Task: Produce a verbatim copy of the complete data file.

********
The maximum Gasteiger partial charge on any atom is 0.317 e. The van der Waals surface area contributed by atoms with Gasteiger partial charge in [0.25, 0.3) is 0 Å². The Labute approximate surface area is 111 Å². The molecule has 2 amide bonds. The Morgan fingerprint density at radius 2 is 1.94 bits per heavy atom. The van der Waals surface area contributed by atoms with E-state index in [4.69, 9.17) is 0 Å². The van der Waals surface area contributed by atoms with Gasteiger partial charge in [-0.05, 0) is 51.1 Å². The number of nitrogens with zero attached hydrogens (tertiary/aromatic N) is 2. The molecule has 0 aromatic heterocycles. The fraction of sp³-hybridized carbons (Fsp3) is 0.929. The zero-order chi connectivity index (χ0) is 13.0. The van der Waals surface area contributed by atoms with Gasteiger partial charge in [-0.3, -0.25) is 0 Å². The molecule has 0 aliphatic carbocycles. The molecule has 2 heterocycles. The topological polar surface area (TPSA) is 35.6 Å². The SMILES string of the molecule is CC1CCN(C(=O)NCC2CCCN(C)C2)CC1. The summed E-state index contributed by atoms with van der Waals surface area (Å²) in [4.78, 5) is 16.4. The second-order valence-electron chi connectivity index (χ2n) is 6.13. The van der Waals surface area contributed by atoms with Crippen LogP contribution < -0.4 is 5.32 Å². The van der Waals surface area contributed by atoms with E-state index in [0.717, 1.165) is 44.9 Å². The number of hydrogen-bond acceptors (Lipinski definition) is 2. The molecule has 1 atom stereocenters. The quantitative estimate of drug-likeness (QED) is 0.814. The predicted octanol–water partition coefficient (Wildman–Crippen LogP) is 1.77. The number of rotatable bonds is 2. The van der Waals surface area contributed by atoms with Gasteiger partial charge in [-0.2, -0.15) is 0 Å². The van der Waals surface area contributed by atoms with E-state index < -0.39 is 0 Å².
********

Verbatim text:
The maximum Gasteiger partial charge on any atom is 0.317 e. The van der Waals surface area contributed by atoms with Gasteiger partial charge in [0.25, 0.3) is 0 Å². The Labute approximate surface area is 111 Å². The molecule has 2 amide bonds. The Morgan fingerprint density at radius 2 is 1.94 bits per heavy atom. The van der Waals surface area contributed by atoms with E-state index in [4.69, 9.17) is 0 Å². The van der Waals surface area contributed by atoms with Gasteiger partial charge in [-0.05, 0) is 51.1 Å². The number of nitrogens with zero attached hydrogens (tertiary/aromatic N) is 2. The molecule has 0 aromatic heterocycles. The fraction of sp³-hybridized carbons (Fsp3) is 0.929. The zero-order chi connectivity index (χ0) is 13.0. The van der Waals surface area contributed by atoms with Gasteiger partial charge in [-0.3, -0.25) is 0 Å². The molecule has 0 aliphatic carbocycles. The molecule has 2 heterocycles. The topological polar surface area (TPSA) is 35.6 Å². The SMILES string of the molecule is CC1CCN(C(=O)NCC2CCCN(C)C2)CC1. The summed E-state index contributed by atoms with van der Waals surface area (Å²) in [4.78, 5) is 16.4. The second-order valence-electron chi connectivity index (χ2n) is 6.13. The van der Waals surface area contributed by atoms with Crippen LogP contribution < -0.4 is 5.32 Å². The van der Waals surface area contributed by atoms with E-state index in [0.717, 1.165) is 44.9 Å². The number of hydrogen-bond acceptors (Lipinski definition) is 2. The molecule has 1 atom stereocenters. The quantitative estimate of drug-likeness (QED) is 0.814. The predicted octanol–water partition coefficient (Wildman–Crippen LogP) is 1.77. The number of rotatable bonds is 2. The van der Waals surface area contributed by atoms with Gasteiger partial charge in [-0.2, -0.15) is 0 Å². The van der Waals surface area contributed by atoms with E-state index < -0.39 is 0 Å².